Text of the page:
The Art and Art History Graduate Exhibition Didactic held its opening reception at the Blackwood Gallery on Wednesday, March 4 from 5:30 p.m. — 7:30 p.m. The show was an opportunity for UTM and Sheridan Colleges graduating art students to exhibit and celebrate their achievements, while witnessing their growth over the course of the program. It was also a chance for the artists to showcase their work to the public and for the viewers to anticipate where the work is headed once these graduates step out of their academic careers.
Blackwood had to expand its gallery space to allow for the waves of viewers who stood elbow-to-elbow in appreciation of the art on display. In attendance along with friends and families of the student artists were proud professors from the Sheridan campus as well as with Art and Art History program alumni.
Professor John Armstrong, who is also the program coordinator of the Art and Art History programme, extended messages of thanks and support, and explained how the grad show has been a running tradition since 1972. Armstrong stressed how the students moved from their arrival of uncertainty into realized individuals capable of individuated work.
This year the students namely, Michelle Johnson, Drew Lesiuczok, Ryan Lord, and Jaclyn Quaresma, initiated their own active roll in the events organization with the help of Christof Migone, Blackwood Gallerys director and curator. Migone explained how the show is like a marker because it is meant to signify the culmination of something, but also implies the beginning of something else.
The works on display are executed in a variety of media from all of the studio disciplines including painting, drawing, print media, photography, design, sculpture, and video installation. Each piece demonstrated its own exemplary level of growth and sophistication on both a conceptual and technical level. Themes are as broad as the medium choices and span from topics of personal interest and self-discovery to catalogues of the social, political, and cultural depending on the concerns of each artist.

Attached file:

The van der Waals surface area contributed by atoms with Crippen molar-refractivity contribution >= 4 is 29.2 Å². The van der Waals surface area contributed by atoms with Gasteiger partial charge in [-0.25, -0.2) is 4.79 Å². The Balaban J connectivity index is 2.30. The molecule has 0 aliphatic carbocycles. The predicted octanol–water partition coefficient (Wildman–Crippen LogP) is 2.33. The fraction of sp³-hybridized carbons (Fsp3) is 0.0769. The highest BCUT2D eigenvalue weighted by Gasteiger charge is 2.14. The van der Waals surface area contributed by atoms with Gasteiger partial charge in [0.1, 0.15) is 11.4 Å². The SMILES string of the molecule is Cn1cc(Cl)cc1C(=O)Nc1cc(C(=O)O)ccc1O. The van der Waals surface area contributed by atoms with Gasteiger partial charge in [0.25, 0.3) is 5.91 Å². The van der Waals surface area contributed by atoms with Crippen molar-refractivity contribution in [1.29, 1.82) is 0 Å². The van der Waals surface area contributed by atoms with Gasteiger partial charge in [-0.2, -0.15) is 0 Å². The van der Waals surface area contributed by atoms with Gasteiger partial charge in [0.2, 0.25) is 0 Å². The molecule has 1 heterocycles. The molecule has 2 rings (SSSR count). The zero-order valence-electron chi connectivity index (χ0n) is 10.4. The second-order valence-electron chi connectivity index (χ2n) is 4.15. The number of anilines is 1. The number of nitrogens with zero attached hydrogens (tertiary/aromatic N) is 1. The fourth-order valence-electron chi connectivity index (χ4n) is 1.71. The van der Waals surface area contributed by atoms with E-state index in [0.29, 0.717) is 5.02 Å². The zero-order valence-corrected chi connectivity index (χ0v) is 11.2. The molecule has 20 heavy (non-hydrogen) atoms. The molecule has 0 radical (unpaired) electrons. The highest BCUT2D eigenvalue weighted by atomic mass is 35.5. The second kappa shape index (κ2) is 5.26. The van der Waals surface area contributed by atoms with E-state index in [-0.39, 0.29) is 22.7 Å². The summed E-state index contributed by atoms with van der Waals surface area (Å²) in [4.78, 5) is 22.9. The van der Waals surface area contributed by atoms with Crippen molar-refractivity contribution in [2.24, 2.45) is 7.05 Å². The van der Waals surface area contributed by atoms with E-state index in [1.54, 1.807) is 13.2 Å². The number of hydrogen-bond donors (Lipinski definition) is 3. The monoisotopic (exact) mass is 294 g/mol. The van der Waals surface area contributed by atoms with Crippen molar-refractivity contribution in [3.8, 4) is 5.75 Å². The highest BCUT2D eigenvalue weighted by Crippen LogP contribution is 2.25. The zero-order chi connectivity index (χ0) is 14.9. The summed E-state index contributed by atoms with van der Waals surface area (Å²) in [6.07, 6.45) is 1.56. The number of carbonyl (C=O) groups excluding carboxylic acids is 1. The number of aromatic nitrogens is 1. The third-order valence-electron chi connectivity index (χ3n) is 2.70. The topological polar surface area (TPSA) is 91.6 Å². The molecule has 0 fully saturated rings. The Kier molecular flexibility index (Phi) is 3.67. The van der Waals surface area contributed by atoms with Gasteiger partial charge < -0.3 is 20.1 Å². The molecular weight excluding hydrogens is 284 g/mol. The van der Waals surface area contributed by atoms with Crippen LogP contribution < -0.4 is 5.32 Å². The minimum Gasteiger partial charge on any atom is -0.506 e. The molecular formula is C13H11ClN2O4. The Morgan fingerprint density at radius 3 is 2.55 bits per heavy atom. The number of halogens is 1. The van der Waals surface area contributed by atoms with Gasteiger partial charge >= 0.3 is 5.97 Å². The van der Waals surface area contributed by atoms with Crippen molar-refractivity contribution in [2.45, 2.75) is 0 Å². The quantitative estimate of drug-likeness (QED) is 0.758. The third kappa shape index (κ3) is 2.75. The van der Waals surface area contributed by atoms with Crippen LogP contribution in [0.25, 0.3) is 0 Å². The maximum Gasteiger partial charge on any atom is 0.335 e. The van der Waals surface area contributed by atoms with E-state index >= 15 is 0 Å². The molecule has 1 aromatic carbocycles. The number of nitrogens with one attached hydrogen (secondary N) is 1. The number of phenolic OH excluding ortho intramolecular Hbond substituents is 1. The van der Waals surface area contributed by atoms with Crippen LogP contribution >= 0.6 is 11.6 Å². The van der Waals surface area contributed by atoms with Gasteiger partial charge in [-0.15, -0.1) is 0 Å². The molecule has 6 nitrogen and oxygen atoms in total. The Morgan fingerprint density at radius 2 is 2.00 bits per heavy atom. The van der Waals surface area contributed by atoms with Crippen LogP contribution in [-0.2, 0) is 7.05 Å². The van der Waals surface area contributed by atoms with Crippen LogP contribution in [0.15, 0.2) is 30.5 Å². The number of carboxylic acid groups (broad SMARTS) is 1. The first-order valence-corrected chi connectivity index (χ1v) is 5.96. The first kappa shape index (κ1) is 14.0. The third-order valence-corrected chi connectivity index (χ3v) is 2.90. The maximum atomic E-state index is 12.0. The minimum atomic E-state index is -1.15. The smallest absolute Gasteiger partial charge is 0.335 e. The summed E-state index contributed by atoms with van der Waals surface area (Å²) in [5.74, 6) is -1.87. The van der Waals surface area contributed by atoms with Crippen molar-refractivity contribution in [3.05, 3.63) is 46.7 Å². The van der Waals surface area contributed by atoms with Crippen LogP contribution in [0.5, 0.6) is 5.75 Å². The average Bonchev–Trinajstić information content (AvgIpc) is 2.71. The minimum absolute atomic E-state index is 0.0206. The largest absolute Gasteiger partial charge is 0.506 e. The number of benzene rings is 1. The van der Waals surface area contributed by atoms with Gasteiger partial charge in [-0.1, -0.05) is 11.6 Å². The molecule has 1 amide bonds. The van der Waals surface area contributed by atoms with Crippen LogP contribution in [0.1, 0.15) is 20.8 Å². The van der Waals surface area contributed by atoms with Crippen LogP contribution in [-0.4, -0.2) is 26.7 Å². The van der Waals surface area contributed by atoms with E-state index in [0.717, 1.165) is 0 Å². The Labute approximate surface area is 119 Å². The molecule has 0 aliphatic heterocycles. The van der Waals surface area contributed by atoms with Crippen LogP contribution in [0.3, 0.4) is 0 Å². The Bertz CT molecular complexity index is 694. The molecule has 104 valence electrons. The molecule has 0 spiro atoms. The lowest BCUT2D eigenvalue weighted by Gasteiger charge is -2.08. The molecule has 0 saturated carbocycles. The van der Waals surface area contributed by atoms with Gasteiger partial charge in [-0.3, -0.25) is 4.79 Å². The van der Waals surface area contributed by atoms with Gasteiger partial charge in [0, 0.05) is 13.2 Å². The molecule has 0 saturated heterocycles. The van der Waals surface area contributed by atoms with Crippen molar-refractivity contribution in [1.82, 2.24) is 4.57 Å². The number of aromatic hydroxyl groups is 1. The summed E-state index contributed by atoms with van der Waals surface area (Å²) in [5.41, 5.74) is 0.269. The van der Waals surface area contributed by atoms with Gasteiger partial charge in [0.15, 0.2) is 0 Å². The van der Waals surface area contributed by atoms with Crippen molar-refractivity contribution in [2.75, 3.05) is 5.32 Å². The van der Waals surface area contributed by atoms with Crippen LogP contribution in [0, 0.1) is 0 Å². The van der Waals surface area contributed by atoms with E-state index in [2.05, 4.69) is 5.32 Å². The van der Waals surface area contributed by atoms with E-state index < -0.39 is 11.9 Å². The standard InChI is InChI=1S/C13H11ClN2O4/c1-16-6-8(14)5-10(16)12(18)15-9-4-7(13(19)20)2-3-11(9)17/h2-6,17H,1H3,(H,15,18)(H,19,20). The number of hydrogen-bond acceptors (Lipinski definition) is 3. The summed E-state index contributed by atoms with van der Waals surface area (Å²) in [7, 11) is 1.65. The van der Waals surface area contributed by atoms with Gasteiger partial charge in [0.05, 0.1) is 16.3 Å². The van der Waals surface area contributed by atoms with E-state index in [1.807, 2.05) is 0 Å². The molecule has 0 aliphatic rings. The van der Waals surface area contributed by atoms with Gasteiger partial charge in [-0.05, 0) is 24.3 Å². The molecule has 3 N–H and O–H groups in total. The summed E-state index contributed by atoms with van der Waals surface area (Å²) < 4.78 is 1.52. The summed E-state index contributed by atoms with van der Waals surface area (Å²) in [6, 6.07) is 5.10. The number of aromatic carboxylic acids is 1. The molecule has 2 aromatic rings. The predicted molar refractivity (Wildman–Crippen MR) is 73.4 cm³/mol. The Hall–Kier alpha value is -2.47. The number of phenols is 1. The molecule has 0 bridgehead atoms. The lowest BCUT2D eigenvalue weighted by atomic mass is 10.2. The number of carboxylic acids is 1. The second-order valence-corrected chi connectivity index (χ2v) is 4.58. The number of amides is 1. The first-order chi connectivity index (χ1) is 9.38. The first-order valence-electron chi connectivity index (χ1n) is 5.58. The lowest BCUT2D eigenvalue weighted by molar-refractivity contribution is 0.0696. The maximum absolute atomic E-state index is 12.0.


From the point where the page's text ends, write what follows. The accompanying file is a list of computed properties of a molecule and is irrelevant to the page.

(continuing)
Mallory Diaczuns Slam Dunk Project encourages viewers to create signs in support of her efforts toward achieving a slam dunk; she examines gender and racial stereotypes through the merging of art and athletics. Johnson go also encourages viewer participation with his haiku piece Variations of Self. Other artists explore the possibilities of watercolour, gouache, acrylic, and oil on a wide range of supports as they execute their individual studies in painting.
Some paintings include Tricia Chius Untitled, Riccardo Conte- Oro De Arcos Hand me Downs, Gurpreet Sehras Drink Water, and Jenna Pyles Scaffolding. Chris Lengyell works in a variety of media with his drawings and paintings titled Rumours, Colours, and eighbourhoods. Beyond two dimensions, sculptors work with found objects like fake eyeballs, VHS tape, and pantyhose as seen in Elena Cherepinas Octopeye, Eva Tsangs Untitled, and Jaclyn Quaresmas Preservation and Virgin Pin.
Michelle Johnsons videos address the issue of exploitation with the help of her character Lady Deathstar. Some print artists include Albert Dalton with his otlads Meticulity, and Reena Patel and her screen-print entitled 238 Diatoms. Johnson Ngo and Shelly Williams even have work on display on the video wall in the eGallery.
This is just a fraction of all the great work that is spiraling through the walls of the Blackwood Gallery. There are eighteen artists currently displaying work in the first exhibition: Kora Bakier, Myra-Ann Boyle, Tricia Chiu, Elena Cherepina, Claudia Ciornei, Albert Dalton, Ricardo Conte-Oro De Arco, Mallory Diaczun, Paige Haggett, Johnson Ngo, Reena Patel, Jenna Pyle, Jaclyn Quaresma, Gurpreet Sehra, ishanti Siracanadrayagam, Eva Tsang, Monica Vogt, and Shelly Williams.
Didactic will be running until March 15. If the gallery walls could speak, they would encore for a second round. The second grad show exhibition Dialectic features the remainder of the artists, and it is taking place on March 18-29. The opening reception is on Wednesday, March 18 from 5:30 p.m.-7:30 p.m.